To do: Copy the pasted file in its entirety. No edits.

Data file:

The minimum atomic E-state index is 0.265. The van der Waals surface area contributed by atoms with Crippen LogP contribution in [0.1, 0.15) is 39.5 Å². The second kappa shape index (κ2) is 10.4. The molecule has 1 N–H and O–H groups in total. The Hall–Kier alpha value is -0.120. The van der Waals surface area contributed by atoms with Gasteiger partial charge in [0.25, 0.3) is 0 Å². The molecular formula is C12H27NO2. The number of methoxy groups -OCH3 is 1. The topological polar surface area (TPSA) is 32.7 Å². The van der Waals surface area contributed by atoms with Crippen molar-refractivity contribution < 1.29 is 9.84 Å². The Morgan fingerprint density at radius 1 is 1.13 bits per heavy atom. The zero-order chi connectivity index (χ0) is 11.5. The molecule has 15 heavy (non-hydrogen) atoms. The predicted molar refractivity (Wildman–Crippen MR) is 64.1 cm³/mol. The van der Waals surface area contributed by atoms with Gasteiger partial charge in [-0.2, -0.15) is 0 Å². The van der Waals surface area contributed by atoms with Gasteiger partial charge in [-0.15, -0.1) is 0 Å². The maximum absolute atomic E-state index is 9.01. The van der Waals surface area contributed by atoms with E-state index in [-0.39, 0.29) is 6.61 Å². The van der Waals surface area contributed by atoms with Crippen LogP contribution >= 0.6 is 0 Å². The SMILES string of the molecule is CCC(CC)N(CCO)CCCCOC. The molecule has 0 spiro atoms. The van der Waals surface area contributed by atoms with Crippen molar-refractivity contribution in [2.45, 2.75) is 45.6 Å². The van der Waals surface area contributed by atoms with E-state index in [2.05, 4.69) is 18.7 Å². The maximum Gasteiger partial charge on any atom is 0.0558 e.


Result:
The minimum atomic E-state index is 0.265. The van der Waals surface area contributed by atoms with Crippen LogP contribution in [0.1, 0.15) is 39.5 Å². The second kappa shape index (κ2) is 10.4. The molecule has 1 N–H and O–H groups in total. The Hall–Kier alpha value is -0.120. The van der Waals surface area contributed by atoms with Gasteiger partial charge in [0.25, 0.3) is 0 Å². The molecular formula is C12H27NO2. The number of methoxy groups -OCH3 is 1. The topological polar surface area (TPSA) is 32.7 Å². The van der Waals surface area contributed by atoms with Crippen molar-refractivity contribution < 1.29 is 9.84 Å². The Morgan fingerprint density at radius 1 is 1.13 bits per heavy atom. The zero-order chi connectivity index (χ0) is 11.5. The molecule has 15 heavy (non-hydrogen) atoms. The predicted molar refractivity (Wildman–Crippen MR) is 64.1 cm³/mol. The van der Waals surface area contributed by atoms with Gasteiger partial charge in [-0.2, -0.15) is 0 Å². The van der Waals surface area contributed by atoms with Gasteiger partial charge in [-0.15, -0.1) is 0 Å². The maximum absolute atomic E-state index is 9.01. The van der Waals surface area contributed by atoms with E-state index in [-0.39, 0.29) is 6.61 Å². The van der Waals surface area contributed by atoms with Crippen LogP contribution >= 0.6 is 0 Å². The SMILES string of the molecule is CCC(CC)N(CCO)CCCCOC. The molecule has 0 spiro atoms. The van der Waals surface area contributed by atoms with Crippen molar-refractivity contribution in [2.45, 2.75) is 45.6 Å². The van der Waals surface area contributed by atoms with E-state index in [2.05, 4.69) is 18.7 Å². The maximum Gasteiger partial charge on any atom is 0.0558 e.